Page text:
In a little over a decade, Sana’a, Yemen, may become the world’s first capital to run out of water. Failed governance and environmental mismanagement share some of the blame for drying up the city. But there is also a more surprising culprit: a national addiction to qat, a narcotic that is incredibly water-intensive to cultivate.
If current trends continue, by 2025 the city’s projected 4.2 million inhabitants will become water refugees, forced to flee their barren home for wetter lands. In preparation, some officials have already considered relocating the capital to the coast. Others have proposed focusing on desalination and conservation to buy time.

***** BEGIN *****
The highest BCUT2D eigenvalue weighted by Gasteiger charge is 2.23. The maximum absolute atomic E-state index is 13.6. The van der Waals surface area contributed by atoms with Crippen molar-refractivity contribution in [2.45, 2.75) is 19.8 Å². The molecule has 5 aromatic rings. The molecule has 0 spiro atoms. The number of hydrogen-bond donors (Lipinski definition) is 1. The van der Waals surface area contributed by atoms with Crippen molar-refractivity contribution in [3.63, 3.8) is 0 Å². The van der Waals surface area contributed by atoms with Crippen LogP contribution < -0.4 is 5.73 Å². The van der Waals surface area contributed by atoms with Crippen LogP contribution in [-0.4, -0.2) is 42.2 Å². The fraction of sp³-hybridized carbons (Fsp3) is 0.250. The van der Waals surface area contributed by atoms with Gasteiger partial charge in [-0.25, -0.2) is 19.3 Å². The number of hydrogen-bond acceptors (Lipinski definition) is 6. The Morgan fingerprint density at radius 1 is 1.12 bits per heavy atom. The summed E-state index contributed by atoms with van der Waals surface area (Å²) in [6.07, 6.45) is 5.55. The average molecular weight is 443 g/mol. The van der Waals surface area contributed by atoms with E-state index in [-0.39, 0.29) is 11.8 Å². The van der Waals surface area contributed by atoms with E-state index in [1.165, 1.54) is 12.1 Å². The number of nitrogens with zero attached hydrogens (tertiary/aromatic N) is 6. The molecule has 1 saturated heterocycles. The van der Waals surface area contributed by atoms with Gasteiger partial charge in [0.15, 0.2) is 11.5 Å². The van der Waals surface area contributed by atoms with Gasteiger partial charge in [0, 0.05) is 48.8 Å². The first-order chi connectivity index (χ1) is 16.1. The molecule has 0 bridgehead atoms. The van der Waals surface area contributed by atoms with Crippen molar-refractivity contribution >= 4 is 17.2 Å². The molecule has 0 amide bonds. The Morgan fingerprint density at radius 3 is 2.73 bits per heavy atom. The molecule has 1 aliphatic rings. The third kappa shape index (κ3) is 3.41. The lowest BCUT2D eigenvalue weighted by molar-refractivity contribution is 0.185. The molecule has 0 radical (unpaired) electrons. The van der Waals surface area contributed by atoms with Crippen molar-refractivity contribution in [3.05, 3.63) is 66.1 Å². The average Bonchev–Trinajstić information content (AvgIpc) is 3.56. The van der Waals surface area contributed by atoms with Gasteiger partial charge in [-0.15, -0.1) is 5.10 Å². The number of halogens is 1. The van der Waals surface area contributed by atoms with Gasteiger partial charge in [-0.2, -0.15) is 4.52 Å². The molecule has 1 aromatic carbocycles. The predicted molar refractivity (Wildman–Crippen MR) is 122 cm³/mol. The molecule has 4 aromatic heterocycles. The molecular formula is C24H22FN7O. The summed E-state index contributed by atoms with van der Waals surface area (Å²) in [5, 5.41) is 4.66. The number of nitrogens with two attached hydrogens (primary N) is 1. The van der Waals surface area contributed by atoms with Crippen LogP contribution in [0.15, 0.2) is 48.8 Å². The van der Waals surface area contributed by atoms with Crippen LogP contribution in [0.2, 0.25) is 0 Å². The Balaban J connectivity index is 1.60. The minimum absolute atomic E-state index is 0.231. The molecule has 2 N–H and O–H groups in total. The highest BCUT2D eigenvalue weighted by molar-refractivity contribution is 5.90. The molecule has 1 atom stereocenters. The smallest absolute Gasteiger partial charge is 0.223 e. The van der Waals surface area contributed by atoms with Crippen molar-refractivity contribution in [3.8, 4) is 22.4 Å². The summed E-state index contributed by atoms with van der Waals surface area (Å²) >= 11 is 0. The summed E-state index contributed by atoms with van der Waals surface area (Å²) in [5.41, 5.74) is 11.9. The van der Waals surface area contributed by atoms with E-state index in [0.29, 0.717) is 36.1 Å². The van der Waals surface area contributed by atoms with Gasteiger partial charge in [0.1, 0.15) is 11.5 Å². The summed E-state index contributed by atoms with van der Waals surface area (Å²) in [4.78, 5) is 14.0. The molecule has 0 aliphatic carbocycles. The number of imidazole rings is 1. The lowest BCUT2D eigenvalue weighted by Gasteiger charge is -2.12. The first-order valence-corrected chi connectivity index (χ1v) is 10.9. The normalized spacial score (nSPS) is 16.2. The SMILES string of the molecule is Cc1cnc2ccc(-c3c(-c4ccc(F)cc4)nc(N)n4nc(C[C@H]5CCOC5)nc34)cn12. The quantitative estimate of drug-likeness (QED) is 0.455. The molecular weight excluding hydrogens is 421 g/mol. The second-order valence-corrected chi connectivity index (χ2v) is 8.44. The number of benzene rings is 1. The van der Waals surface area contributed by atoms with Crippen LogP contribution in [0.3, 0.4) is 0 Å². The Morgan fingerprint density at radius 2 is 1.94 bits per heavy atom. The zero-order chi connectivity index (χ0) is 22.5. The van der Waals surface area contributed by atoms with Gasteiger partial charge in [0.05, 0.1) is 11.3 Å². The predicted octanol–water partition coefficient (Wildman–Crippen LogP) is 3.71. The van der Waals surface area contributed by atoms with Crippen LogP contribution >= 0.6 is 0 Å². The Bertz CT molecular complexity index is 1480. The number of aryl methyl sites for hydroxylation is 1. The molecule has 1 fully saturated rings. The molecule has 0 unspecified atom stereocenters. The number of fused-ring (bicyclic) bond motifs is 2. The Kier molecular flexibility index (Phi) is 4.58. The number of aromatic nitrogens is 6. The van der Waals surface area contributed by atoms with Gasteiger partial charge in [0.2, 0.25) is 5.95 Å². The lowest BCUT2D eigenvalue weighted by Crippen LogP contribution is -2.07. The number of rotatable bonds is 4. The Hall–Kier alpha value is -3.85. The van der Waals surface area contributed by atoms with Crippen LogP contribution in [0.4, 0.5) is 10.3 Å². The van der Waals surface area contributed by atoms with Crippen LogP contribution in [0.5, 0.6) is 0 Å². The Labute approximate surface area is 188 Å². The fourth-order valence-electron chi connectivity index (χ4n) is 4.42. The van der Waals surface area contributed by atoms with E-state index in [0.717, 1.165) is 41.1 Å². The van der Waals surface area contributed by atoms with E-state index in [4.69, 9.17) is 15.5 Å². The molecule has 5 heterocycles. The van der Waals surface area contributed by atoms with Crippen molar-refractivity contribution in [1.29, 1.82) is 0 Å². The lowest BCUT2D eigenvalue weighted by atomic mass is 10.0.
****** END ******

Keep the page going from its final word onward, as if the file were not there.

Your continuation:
As policymakers butt heads over the best course for Yemen, the dwindling water supply is already leading to instability: according to Al-Thawra, one of the country's leading newspapers, 70 to 80 percent of conflicts in Yemen’s rural regions are water-related. And across the country, Yemen’s
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